Letter abstract

Nature Materials 8, 717 - 720 (2009)
Published online: 26 July 2009 | doi:10.1038/nmat2506

Subject Categories: Metals and alloys | Characterisation and analytical techniques

Atomic diffusion studied with coherent X-rays

Michael Leitner1, Bogdan Sepiol1, Lorenz-Mathias Stadler2, Bastian Pfau3 & Gero Vogl1


Knowledge of atomic diffusion is a fundamental issue in synthesis and stability of materials. Direct studies of the elementary diffusion event, that is, how the individual atoms 'jump', are scarce, as the available techniques are limited to selected systems1. Here we show how by monitoring the spatial and temporal variations of the scattered coherent X-ray intensity the diffusion of single atoms can be studied. This is demonstrated for the intermetallic alloy Cu90Au10. By measuring along several directions in reciprocal space, we can elucidate the dynamical behaviour of single atoms as a function of their neighbourhood. This method, usually referred to as X-ray photon correlation spectroscopy2, 3, 4, 5 (XPCS), does not rely on specific atomic species or isotopes and can thus be applied to almost any system. Thus, given the advent of the next-generation X-ray sources, XPCS has the potential to become the main method for quantitatively understanding diffusion on the atomic scale.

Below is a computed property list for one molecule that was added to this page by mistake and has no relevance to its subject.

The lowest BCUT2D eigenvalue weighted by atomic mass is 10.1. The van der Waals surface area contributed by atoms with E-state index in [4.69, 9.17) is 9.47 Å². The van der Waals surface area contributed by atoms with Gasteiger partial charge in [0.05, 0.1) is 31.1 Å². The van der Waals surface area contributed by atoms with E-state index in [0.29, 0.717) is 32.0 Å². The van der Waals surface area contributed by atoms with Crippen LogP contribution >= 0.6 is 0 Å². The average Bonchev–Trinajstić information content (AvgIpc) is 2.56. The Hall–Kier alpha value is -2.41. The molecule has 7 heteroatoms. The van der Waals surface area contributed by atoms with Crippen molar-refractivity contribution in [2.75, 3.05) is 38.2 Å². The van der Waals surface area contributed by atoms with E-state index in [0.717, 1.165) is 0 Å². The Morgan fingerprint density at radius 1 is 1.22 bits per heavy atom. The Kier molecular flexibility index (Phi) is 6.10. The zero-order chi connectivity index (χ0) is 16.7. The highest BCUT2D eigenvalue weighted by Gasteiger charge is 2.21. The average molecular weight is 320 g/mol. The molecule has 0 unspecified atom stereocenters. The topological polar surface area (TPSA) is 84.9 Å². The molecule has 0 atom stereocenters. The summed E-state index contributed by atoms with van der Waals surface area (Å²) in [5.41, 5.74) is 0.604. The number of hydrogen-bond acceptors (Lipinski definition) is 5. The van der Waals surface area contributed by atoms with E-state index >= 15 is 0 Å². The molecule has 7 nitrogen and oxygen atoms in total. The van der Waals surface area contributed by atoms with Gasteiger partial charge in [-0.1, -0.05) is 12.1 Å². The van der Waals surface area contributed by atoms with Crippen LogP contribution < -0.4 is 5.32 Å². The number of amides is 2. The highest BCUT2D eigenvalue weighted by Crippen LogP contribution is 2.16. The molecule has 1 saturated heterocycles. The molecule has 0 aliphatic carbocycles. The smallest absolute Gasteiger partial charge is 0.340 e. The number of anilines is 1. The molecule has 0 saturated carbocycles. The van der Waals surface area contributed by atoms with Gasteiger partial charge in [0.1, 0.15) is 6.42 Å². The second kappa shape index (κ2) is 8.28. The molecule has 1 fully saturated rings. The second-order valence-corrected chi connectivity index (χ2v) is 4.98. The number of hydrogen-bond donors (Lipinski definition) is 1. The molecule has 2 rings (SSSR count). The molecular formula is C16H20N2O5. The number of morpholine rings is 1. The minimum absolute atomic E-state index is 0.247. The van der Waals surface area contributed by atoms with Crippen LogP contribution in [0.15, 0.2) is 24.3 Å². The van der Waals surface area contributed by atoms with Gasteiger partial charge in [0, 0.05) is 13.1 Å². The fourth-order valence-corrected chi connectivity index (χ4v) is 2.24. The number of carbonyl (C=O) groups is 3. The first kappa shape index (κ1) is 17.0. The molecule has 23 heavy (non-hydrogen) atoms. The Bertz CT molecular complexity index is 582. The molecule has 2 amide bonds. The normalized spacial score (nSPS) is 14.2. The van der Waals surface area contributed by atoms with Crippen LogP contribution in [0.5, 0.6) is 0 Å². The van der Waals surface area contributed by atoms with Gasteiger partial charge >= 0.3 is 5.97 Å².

1. Fakultät für Physik, Universität Wien, Strudlhofgasse 4, 1090 Wien, Austria
  2. HASYLAB at DESY, Notkestr. 85, 22607 Hamburg, Germany
  3. Helmholtz-Zentrum Berlin für Materialien und Energie GmbH, Glienicker Str. 100, 14109 Berlin, Germany

Correspondence to: Michael Leitner1 e-mail: michael.leitner@univie.ac.at


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